In tough economic times such as these, farmers need to know where every penny goes, says Derrick Surrette, assistant risk management specialist with the Cooperative Extension Service, University of Arkansas.

Surrette is the newest addition to Extension's risk management program. He has degrees in agricultural business and agricultural economics from Mississippi State University. He is stationed at the Southeast Research and Extension Center in Monticello, Ark.

In the current agricultural climate, farmers are facing declining government assistance as the federal government shifts risks to individual family farms, Surrette said. Farmers are also facing several challenges, including increased global competition, which has driven commodity prices down. In Arkansas, farmers have also faced drought and lowered yields.

To help farmers deal with these challenges, Extension and Arkansas State University have created the Arkansas Risk Management Education Program. It helps producers in 27 eastern Arkansas row-crop counties evaluate their financial situation and identify strategies to improve farm finances.

Besides Surrette, the program has James Marshall at Extension headquarters in Little Rock and Scott Stiles at ASU in Jonesboro, Ark.

“Farmers need all the help they can get,” Marshall said. Farmers have no shortage of questions to ask the risk management specialists. They want to know if it's feasible for their son to take over the farm, if it's an economically sound practice to expand acreage, if they should buy or lease a center pivot irrigation or if they should level their land.

“Surprisingly, with commodity prices as low as they are, farmers are still thinking about the long term,” Marshall said.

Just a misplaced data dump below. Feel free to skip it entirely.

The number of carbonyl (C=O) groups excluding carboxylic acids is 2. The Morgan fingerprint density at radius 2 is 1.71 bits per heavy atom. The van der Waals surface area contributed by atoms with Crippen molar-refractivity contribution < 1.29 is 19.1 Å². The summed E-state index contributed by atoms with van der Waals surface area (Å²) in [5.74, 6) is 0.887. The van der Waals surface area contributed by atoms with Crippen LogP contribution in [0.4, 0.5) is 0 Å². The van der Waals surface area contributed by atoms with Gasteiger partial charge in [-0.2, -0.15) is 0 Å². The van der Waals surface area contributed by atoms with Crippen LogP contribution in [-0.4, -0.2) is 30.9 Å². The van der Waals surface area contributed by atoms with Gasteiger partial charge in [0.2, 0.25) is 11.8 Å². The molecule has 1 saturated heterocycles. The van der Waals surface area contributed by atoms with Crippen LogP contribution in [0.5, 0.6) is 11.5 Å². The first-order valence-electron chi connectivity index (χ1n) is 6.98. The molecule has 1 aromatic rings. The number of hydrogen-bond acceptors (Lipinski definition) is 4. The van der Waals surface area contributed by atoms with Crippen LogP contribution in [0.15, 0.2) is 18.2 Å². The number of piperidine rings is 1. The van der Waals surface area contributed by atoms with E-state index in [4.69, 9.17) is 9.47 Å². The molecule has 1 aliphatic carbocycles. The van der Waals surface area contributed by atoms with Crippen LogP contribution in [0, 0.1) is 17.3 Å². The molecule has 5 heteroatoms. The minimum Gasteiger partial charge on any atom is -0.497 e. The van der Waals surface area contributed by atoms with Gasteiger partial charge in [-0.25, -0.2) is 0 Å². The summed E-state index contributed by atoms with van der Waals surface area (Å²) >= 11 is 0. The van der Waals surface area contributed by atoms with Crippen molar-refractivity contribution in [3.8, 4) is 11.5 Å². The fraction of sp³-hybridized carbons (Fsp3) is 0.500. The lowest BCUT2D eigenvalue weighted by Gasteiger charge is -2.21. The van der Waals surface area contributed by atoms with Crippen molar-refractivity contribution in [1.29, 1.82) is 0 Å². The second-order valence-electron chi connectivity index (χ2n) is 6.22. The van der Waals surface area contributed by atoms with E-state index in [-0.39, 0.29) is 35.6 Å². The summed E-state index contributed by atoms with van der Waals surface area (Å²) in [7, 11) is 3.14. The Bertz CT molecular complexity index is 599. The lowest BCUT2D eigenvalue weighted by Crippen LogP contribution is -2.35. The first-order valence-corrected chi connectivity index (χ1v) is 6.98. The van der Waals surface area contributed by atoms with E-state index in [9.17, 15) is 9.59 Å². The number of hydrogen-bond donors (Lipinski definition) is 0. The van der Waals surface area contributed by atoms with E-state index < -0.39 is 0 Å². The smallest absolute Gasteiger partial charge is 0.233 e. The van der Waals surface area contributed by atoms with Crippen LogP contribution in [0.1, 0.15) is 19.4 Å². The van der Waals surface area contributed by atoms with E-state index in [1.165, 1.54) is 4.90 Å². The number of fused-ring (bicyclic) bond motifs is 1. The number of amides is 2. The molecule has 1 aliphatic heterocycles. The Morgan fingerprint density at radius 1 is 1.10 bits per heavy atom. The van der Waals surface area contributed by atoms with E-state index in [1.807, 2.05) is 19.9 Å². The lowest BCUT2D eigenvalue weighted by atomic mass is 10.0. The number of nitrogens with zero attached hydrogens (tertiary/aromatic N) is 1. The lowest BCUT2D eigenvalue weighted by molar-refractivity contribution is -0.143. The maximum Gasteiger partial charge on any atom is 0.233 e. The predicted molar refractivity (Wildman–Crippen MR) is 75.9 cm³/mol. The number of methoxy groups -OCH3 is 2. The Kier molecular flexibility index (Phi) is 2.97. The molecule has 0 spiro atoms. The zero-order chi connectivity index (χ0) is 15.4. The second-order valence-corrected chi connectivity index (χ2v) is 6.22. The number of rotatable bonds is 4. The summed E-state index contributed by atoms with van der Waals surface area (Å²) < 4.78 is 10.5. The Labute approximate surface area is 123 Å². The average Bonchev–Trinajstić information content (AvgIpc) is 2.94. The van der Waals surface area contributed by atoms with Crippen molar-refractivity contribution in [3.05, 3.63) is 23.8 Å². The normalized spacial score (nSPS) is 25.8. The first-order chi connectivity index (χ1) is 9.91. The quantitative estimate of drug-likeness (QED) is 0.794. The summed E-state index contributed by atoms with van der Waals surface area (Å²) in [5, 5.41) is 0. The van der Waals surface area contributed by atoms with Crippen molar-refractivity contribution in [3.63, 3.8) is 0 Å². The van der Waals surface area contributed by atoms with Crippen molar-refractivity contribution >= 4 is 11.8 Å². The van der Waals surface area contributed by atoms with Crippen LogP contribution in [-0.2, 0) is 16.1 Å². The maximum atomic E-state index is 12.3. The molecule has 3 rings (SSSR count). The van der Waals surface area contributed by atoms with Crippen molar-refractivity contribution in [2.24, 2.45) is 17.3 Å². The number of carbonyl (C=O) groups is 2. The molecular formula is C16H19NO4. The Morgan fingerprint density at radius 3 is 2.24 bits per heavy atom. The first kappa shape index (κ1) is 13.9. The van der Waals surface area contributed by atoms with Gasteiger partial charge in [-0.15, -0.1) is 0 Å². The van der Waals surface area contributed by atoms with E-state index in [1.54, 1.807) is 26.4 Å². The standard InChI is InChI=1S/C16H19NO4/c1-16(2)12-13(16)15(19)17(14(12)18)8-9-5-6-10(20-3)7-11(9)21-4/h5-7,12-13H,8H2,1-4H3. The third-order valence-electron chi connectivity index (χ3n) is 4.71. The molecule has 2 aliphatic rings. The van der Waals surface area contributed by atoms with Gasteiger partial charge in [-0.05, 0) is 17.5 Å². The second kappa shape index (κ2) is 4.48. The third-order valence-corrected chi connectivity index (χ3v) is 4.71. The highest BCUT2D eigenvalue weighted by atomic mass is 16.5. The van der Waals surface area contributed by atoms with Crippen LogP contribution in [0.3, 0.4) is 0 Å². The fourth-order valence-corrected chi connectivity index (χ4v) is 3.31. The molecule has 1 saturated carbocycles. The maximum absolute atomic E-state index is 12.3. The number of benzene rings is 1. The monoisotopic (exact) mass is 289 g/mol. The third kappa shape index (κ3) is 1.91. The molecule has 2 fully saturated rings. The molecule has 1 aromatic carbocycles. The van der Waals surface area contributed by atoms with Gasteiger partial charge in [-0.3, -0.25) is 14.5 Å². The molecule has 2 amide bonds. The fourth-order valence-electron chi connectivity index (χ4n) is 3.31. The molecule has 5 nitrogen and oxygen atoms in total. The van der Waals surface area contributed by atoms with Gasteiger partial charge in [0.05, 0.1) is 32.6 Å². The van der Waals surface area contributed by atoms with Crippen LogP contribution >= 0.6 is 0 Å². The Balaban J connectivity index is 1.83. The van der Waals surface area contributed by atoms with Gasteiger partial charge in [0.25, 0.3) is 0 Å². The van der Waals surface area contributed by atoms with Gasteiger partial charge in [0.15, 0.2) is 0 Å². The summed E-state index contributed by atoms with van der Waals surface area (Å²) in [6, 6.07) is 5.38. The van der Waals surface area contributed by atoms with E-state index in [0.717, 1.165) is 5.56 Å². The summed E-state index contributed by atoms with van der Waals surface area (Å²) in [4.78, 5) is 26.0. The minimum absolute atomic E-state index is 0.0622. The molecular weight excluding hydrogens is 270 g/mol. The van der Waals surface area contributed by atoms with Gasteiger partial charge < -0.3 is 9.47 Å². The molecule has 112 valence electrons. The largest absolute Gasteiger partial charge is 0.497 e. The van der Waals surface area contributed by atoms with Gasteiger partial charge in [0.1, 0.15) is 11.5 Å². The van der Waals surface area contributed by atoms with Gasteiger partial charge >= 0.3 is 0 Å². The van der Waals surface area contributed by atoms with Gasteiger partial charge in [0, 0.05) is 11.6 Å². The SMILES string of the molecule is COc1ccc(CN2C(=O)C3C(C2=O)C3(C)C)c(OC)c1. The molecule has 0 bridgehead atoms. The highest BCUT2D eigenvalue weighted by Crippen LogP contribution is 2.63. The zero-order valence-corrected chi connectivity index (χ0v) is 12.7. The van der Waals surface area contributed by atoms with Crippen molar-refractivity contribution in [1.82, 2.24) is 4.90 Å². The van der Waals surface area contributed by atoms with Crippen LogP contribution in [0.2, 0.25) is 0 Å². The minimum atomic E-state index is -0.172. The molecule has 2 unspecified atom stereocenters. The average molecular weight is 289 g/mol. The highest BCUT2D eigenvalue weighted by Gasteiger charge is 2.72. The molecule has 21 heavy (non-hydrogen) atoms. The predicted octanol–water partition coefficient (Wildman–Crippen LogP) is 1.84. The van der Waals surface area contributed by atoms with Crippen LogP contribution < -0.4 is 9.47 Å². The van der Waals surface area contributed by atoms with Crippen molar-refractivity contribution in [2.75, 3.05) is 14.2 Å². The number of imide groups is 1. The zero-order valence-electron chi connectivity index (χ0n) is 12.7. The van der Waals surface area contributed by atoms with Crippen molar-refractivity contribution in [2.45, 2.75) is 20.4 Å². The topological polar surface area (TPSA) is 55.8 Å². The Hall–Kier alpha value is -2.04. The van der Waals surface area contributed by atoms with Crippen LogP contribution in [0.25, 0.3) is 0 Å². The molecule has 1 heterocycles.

Surrette said farmers are going to have to become more precise managers and gain more control over costs.

Since he was hired Sept. 1, Surrette said he has been busy answering questions from county agents and working one-on-one with farmers.

He has shown several farmers how to set up and use a computerized records keeping program. He said farmers used to keep receipts and other records on the dashboard of their truck or in a shoebox. With a computerized program such as Quicken, they can keep up with their finances better and use it to produce valuable reports.

He said he has also helped several limited resource farmers who are concerned about getting a production loan and assuring their lender that, even though times are tough, they can repay their production loan. “We can help by showing farmers how to create a customized budget to fit their farm.”

Much of Surrette's work has dealt with showing farmers how to keep better field records. Fuel and fertilizer costs are higher, and farmers want more detailed information on these inputs.

“There's also a lot of concern in determining which fields and which crop mixes are the most profitable,” Surrette said. Farmers also want to know how much their machines cost them on a per acre basis for each crop.

As spring approaches, Surrette has been spending an increasing amount of time helping prepare farmers to meet with loan officers and use financial statements and budgets to back their loan applications.

“That's pretty important, especially with the expected low commodity prices we expect farmers to receive and higher input costs. It's making cash flow more difficult. The loan process used to be just a handshake. A lot of it still goes on, but many loan officers are taking a closer look at statements because they know times are pretty tough.”

For more information or to talk to one of the risk management experts, call your county agent or call Surrette at (870) 460-1091, Marshall at (501) 671-2284 or Stiles at (870) 972-2087.


Lamar James is an Extension communications specialist with the University of Arkansas.